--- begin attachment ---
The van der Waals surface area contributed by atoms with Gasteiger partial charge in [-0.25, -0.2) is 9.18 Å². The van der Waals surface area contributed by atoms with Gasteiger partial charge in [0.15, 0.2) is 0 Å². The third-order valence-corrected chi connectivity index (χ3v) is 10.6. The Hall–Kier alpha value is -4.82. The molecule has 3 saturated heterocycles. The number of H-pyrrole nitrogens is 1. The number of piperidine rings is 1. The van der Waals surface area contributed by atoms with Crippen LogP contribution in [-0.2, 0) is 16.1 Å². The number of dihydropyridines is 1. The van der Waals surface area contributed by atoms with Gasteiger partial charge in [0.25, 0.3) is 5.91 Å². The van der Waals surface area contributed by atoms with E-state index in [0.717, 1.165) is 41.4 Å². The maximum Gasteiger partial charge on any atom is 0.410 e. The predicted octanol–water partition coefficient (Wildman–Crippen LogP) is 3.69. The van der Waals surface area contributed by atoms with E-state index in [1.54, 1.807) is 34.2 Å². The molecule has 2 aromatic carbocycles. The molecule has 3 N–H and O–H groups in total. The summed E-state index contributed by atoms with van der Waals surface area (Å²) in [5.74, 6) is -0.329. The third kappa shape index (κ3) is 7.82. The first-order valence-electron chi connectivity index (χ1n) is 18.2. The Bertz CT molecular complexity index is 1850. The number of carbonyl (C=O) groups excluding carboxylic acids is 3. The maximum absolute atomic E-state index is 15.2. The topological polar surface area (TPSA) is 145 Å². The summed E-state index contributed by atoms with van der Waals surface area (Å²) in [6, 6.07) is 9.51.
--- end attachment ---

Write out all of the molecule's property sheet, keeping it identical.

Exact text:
The van der Waals surface area contributed by atoms with Gasteiger partial charge in [-0.25, -0.2) is 9.18 Å². The van der Waals surface area contributed by atoms with Gasteiger partial charge in [0.15, 0.2) is 0 Å². The third-order valence-corrected chi connectivity index (χ3v) is 10.6. The Hall–Kier alpha value is -4.82. The molecule has 3 saturated heterocycles. The number of H-pyrrole nitrogens is 1. The number of piperidine rings is 1. The van der Waals surface area contributed by atoms with Crippen LogP contribution in [-0.2, 0) is 16.1 Å². The number of dihydropyridines is 1. The van der Waals surface area contributed by atoms with Gasteiger partial charge in [0.25, 0.3) is 5.91 Å². The van der Waals surface area contributed by atoms with E-state index in [0.717, 1.165) is 41.4 Å². The maximum Gasteiger partial charge on any atom is 0.410 e. The predicted octanol–water partition coefficient (Wildman–Crippen LogP) is 3.69. The van der Waals surface area contributed by atoms with E-state index in [1.54, 1.807) is 34.2 Å². The molecule has 2 aromatic carbocycles. The molecule has 3 N–H and O–H groups in total. The summed E-state index contributed by atoms with van der Waals surface area (Å²) in [5.74, 6) is -0.329. The third kappa shape index (κ3) is 7.82. The first-order valence-electron chi connectivity index (χ1n) is 18.2. The Bertz CT molecular complexity index is 1850. The number of carbonyl (C=O) groups excluding carboxylic acids is 3. The maximum absolute atomic E-state index is 15.2. The topological polar surface area (TPSA) is 145 Å². The summed E-state index contributed by atoms with van der Waals surface area (Å²) in [6, 6.07) is 9.51.